|Director: James L. Brooks|
|Screenplay: James L. Brooks (based on the novel by Larry McMurtry)|
|Stars: Shirley MacLaine (Aurora Greenway), Debra Winger (Emma Horton), Jack Nicholson (Garrett Breedlove), Jeff Daniels (Flap Horton), John Lithgow (Sam Burns), Danny DeVito (Vernon Dahlart), Lisa Hart Carroll (Patsy Clark), Betty King (Rosie)|
|MPAA Rating: PG|
|Year of Release: 1983|
In the introduction to the paperback edition of his 1975 novel Terms of Endearment, author Larry McMurtry noted that he wrote the novel after having spent a couple of years rereading several 19th-century novelists, including Balzac, Leo Tolstoy, and George Eliot. As McMurtry put it, “All three, of course, had taken a very searching look at the fibers and textures of life; I doubt I aspired to such profound achievement, but I did hope to search at least a little less superficially among the flea market of details which constitute human existence.”
McMurtry is, in many ways, being modest, as it is the tiny details and nuances of funny, sometimes painful, but always recognizable human behavior that make his novels so readable and memorable. James L. Brooks, who had 20 years experience writing and producing in television, adapted Terms of Endearment in 1983 and, despite it being his feature directorial debut, it swept that year’s Academy Awards. While some aspects of the film version of Terms have not aged all that well, it still plays with sincerity and emotional resonance because Brooks stayed true to McMurtry’s search through “the flea market of details which constitute human existence.”
Terms of Endearment tells the story of the relationship between Aurora Greenway (Shirley MacLaine), whom McMurtry described as “a widow of a certain age, lively, imperious, demanding, unwilling to give up,” and her daughter, Emma (Debra Winger), who is completely unlike her mother, yet inextricably bound to her. Their relationship is not always easy, but it is always deeply real. Aurora, a character who is as fascinating as she is confounding, is painfully honest with her daughter, such as the early scene in which she declares on Emma’s wedding night that she is marrying the wrong man.
Of course, Aurora is right. Emma’s husband, Flap (Jeff Daniels), is an amiable, but utterly uncompelling English professor who ultimately fails Emma at all the wrong moments. In her own ways, Emma fails Flap, as well. McMurtry is no overt moralist, and one of the strengths of his novels is his understanding and acceptance of human flaws and how they play out in various relationships. Brooks stays true to this humanistic view, allowing Aurora, Emma, and the other characters to fall into all of life’s traps, yet always come out, ready to move on to the next stage.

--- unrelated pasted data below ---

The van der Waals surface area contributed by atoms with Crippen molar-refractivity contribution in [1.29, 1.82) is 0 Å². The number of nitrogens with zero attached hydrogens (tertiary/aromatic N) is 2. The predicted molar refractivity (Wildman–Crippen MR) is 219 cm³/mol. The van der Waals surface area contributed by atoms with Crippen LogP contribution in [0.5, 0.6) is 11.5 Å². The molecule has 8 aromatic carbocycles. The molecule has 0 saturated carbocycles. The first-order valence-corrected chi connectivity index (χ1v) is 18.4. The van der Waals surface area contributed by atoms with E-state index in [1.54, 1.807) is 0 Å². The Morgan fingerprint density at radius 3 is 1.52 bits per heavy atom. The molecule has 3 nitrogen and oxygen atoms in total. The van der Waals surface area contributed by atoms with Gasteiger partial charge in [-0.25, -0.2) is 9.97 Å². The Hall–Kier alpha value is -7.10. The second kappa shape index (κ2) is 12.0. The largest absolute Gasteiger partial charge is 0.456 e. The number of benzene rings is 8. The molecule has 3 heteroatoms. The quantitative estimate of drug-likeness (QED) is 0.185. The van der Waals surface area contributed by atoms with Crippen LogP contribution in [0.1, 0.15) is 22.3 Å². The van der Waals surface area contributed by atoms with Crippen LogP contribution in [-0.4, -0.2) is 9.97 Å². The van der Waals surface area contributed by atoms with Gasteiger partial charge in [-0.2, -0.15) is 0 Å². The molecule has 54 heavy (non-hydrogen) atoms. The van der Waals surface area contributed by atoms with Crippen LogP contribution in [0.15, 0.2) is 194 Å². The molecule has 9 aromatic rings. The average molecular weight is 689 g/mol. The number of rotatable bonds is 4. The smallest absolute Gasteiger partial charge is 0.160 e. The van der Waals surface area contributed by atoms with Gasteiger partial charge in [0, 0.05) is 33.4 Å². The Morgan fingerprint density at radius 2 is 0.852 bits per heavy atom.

Brooks has been insistent on calling Terms of Endearment a comedy, even though its sense of the dramatic outweighs the laughs it generates. One of the film’s most enduring qualities is Brooks’s ability to blend the comedic and the dramatic, which he developed and honed over two decades working in television, particularly his work writing and producing the groundbreaking The Mary Tyler Moore Show, which he co-created along with a number of spin-off series. We see this perhaps nowhere better than in Aurora’s relationship with Garrett Breedlove (Jack Nicholson), a swaggering, playboy former astronaut who lives next door to her (and who Brooks created entirely for the film). Her relationship with Garrett is so unlikely that it rings true. There is something about the characters and the way MacLaine and Nicholson play them that makes us believe that these opposites would ultimately attract; they fill in each other’s gaps.
The actors deserve a great deal of credit because the honesty of their performances makes the material work. Both Shirley MacLaine and Jack Nicholson won Oscars for their roles, and Debra Winger was nominated for hers. MacLaine etches an unforgettable screen character in Aurora, a woman whose complexities and eccentricities match her (sometimes forced) dignity and willpower. Nicholson's performance is a bit of a showpiece, but he brings a deeper humanity to what could have been a shallow, one-note character. And, even though Winger did not win an Oscar, her performance is the real lynchpin, the part that truly holds the film together. It is too easy to overlook what she does because she plays the plain daughter to MacLaine's showy mother, but she is arguably the most important character because she embodies the kind of innate decency to which all the other characters must aspire.